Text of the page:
To boldly go. “For the love of heaven, be careful where you step!” There are times when you appreciate it when a writer goes to the effort of providing scientific rationales for the crazy-ass stuff in a science fiction story, but sometimes the explanation just makes it worse. Farscape did a particularly nice job of this in “I Shrink Therefore I Am,” where Sikozu raises all the usual objections to shrinking stories—if you compress the space between atoms, you just make people denser, if you take away atoms, the body won’t function, and if you shrink the atoms, you can’t breathe the air—and Rygel points out that it may not be possible, but it’s happening, and you have to deal with it.
I kinda wish that scene had been here, because the explanations offered by McCoy and Spock really don’t make anything like sense.
Which is too bad, because once you get past that, the episode has possibilities. It’s honestly hilarious watching the crew crawl all over the consoles, climbing up jury-rigged ladders in order to mind their posts, tripping over pins and being too small to make the turbolift doors open, and so on. And I like the fact that Kirk is pissed at what the Terratins did to his ship—and the Terratins are really snotty about it too, providing the lamest apology ever—but there’s still no hesitation on Kirk’s part to help them out in the end. (I half expected him to beam the city into a bottle, though—guess that would be too on-the-nose…)
Having said that, there’s a lot of frustratingly out-of-character behavior here, from McCoy’s grousing about responding to a possible distress call because they have a dead star to study, which is 180 degrees from the doctor’s usual priorities, to Sulu of all people panicking and crying out for a violent answer. And hey, look, the transporter fixed the problem again! It’s magic!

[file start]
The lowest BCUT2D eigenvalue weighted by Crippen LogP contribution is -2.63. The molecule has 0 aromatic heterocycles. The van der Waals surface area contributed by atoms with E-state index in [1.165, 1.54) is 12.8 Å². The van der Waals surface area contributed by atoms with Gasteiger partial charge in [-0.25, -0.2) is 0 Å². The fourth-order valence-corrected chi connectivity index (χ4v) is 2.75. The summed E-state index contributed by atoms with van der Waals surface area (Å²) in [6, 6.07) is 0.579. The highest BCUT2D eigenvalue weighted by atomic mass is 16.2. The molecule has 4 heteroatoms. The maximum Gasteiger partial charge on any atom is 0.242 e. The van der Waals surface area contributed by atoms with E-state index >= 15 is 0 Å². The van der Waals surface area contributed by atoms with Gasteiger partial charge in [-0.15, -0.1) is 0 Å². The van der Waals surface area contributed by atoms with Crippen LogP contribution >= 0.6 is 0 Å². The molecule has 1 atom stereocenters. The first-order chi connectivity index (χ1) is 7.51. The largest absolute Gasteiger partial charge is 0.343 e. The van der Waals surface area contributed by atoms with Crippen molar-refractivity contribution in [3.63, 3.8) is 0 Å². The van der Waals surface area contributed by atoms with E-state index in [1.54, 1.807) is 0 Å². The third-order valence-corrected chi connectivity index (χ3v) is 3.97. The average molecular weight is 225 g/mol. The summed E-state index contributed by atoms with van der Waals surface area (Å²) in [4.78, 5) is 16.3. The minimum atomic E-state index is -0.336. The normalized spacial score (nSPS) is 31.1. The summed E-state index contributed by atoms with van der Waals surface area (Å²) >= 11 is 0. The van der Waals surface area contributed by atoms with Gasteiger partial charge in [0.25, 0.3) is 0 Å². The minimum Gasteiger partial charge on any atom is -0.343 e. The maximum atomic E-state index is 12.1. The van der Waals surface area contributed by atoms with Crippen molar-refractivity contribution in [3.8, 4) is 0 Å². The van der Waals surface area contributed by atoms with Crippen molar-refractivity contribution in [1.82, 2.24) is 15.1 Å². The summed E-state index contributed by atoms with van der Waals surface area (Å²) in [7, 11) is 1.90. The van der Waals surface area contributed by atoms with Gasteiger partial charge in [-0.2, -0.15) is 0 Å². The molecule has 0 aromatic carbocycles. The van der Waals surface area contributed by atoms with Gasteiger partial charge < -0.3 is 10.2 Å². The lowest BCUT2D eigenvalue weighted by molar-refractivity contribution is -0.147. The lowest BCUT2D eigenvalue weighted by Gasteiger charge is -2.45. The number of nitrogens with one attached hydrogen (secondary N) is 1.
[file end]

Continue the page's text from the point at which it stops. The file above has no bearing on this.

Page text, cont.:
One expects better from the guy who wrote two of the finest first-season episodes.
Warp factor rating: 4
Next week: “The Time Trap”
Keith R.A. DeCandido will be a guest at Farpoint 2017 in Timonium, Maryland this weekend, both as an author and as a performer, the latter with both Prometheus Radio Theatre and the Boogie Knights. Other guests include Star Trek Discovery consulting producer Nicholas Meyer, actors Sam Witwer and Enver Gjokaj, fellow Trek scribes Peter David, Michael Jan Friedman, Dave Galanter, Allyn Gibson, Robert Greenberger, Glenn Hauman, David Mack, Marc Okrand, Aaron Rosenberg, Howard Weinstein, Richard C. White, and Steven H. Wilson, plus tons more authors, performers, podcasters, artists, and scientists. Keith’s schedule can be found here.